The nice people at Artnet ran some numbers on the Armory Week Contemporary art sales over the last nine years and gave us the data to interpret. What’s interesting is to be able to see the steady recovery of the Contemporary art market, especially at the opposite end of the marquee auctions. These Armory week sales, like their October counterparts in London designed to coincide with Frieze, are dominated by a very different sort of work. The auctions are skewed toward the discovery end of the market or work that has a smaller group of potential buyers with expectations of lower prices.
You might think of these sales as the pulse of the market, a signal whether there is depth to buyer interest and demand. The first chart shows the growth of sales volume and average price over the last nine years. The beige bars are the total amount of sales for First Open, Mid-Season Contemporary (now Contemporary Curated) and Under the Influence sales. Phillips often holds evening sales during this period but we omitted those for consistency. Under the Influence was not held in 2010 and Phillips and Sotheby’s did not have sales in 2005. But you can see a clear and consistent trend of growth during the art market take off of 2006-2008. Then, after the credit crisis crash in the market, you can follow a steady, almost linear, rise in the sales.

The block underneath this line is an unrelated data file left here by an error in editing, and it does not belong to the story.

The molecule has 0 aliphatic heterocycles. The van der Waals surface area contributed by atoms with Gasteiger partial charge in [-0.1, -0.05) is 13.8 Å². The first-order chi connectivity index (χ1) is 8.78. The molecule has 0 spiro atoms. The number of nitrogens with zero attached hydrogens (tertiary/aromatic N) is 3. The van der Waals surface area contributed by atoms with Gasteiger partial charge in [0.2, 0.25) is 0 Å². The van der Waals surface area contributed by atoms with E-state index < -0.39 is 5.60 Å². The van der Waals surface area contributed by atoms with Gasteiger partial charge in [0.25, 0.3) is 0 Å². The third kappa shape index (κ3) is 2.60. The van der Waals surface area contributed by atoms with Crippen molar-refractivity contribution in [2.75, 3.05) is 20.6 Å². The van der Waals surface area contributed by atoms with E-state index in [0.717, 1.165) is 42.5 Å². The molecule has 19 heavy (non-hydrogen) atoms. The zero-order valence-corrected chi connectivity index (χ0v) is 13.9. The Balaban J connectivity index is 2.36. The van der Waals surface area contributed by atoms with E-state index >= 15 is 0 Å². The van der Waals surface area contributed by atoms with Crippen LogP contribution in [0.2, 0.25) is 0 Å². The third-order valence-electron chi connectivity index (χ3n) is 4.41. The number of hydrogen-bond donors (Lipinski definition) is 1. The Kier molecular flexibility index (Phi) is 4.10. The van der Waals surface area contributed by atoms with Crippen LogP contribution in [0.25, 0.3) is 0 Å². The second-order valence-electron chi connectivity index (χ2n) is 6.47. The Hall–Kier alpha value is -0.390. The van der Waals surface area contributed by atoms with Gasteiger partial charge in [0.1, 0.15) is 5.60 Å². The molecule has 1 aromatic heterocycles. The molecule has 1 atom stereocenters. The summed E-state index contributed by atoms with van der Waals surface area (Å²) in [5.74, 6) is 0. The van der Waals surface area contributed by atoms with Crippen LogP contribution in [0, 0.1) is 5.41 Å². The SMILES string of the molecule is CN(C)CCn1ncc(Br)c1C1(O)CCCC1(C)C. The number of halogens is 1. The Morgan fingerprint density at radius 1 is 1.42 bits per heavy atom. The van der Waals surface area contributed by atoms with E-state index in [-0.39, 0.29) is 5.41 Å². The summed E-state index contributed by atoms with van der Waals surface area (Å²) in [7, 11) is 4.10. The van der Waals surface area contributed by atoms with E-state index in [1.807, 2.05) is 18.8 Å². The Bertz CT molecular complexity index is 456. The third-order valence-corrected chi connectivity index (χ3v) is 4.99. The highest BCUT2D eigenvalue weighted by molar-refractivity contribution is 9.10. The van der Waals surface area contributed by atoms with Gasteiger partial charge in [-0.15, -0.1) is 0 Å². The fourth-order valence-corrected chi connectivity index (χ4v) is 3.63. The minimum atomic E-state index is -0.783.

Notice how the average price of a Contemporary art work sold during the March events quickly recovers before rising almost out of sight. But it takes until 2013 for the sales volume to recover the same levels seen in the boom years of 2007-2008.
The graph suggests that during times of stress, art simply fails to trade but the works that do trade are valued at the same level as during previous years. In other words, we’re still in a secular (as opposed to cyclical) growth in the valuation of Contemporary art.
There is one important caveat to that growth. The second graph illustrates the same data but in a different manner. The blue line is the number of lots sold during those March events. Even excluding the retrenchment of 2009 and 2010, you can see a steady decline in the number of lots sold from the initial boom years in 2007 and 2008. That shows a couple of important trends. The first is that Contemporary art is simply more valuable than ever before. The lots that do sell are valued much higher than previously which drives the total sales volume up even as the number of lots sold declines.
This year showed a pronounced leap in average prices which you can see in the first graph in the final bar and ascending line. You can see it second graph too as the number of lots sold breaks sharply down from the trend since 2011 and the sale volume continues to make big strides upwards.